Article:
Monday, August 10, 2009

corny

For those of you lucky enough to have gotten some farm fresh sweet corn from Frank W. James at yesterday's Indy blogmeet, I'd suggest you peel off the husks, rinse off the ears, wrap them in foil with Spanish olive oil, fresh rosemary, cracked black pepper and sea salt and then slowly grill until the kernels are brown and caramelized.

We had this for dinner last night and wow...it was so delicious it was worth the bellyache.

4 comments:

Sailorcurt said...

My favorite way to do fresh corn is the old "camp--out" method:

Leave the corn in the husks. Soak them in water for at least an hour. I usually soak them for 2 to 3 hours to make sure the husks are plenty moist...this keeps them from burning too quickly.

Cook them on the grill or over an open flame. If doing them on the grill, it needs to be very hot. Open flame is preferred.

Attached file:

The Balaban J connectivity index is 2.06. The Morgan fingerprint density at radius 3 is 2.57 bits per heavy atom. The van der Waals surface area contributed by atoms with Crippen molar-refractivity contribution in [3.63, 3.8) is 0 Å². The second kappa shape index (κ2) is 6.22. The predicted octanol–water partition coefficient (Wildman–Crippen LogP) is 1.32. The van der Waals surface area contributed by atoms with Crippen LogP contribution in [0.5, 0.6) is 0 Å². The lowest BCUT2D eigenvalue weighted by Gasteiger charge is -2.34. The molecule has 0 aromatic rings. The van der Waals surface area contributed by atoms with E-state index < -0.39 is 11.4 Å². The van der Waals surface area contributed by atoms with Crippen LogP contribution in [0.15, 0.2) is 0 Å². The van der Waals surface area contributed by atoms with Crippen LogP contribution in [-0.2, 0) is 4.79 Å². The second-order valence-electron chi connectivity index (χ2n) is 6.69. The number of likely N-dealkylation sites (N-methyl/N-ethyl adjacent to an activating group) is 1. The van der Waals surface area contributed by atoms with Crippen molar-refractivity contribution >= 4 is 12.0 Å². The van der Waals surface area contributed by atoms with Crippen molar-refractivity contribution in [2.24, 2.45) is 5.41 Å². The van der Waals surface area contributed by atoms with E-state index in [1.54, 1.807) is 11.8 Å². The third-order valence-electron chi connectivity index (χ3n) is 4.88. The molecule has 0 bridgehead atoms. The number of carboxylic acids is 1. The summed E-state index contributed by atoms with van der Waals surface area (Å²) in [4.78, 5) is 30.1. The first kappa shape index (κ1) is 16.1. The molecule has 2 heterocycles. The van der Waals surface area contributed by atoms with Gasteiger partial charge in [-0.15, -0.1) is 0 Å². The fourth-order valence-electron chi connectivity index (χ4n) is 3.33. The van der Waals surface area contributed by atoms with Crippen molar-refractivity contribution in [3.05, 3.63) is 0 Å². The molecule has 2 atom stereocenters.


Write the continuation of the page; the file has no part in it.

Cook them until the outside husks are nice and burnt, turning often. It usually takes about ten or fifteen minutes for them to cook completely, but it depends on the heat of your cooking source. In my opinion, you get much better results with an open flame.

After the outside husks are burnt, pull them off the flame and let the cool for a few minutes. Have a trash can handy for the husks. Shuck them and season to taste right before eating.

Basically, the corn kernels steam in their own juices. You get nice, crisp corn that is very flavorful.

MMMMMM!

Tam said...

Droooool!

We're planning on tossing a bunch of ears on the grill tonight. I think this sounds like a splendid idea! :D

Old NFO said...

Oh that sounds good! I've never tried that seasoning, but I will when (if) I ever get home... sigh...

jdege said...

The real trick to top-notch corn-on-the-cob is freshness.

Bring the water to a boil, then go pick the corn. Run back, husking as you go, and throw it into the water.

I've been told the sugars in corn start converting to starches within fifteen minutes of picking. I can't say whether that's true, but I can say that there is a real difference between corn that is freshly-picked and corn that is a couple of hours old.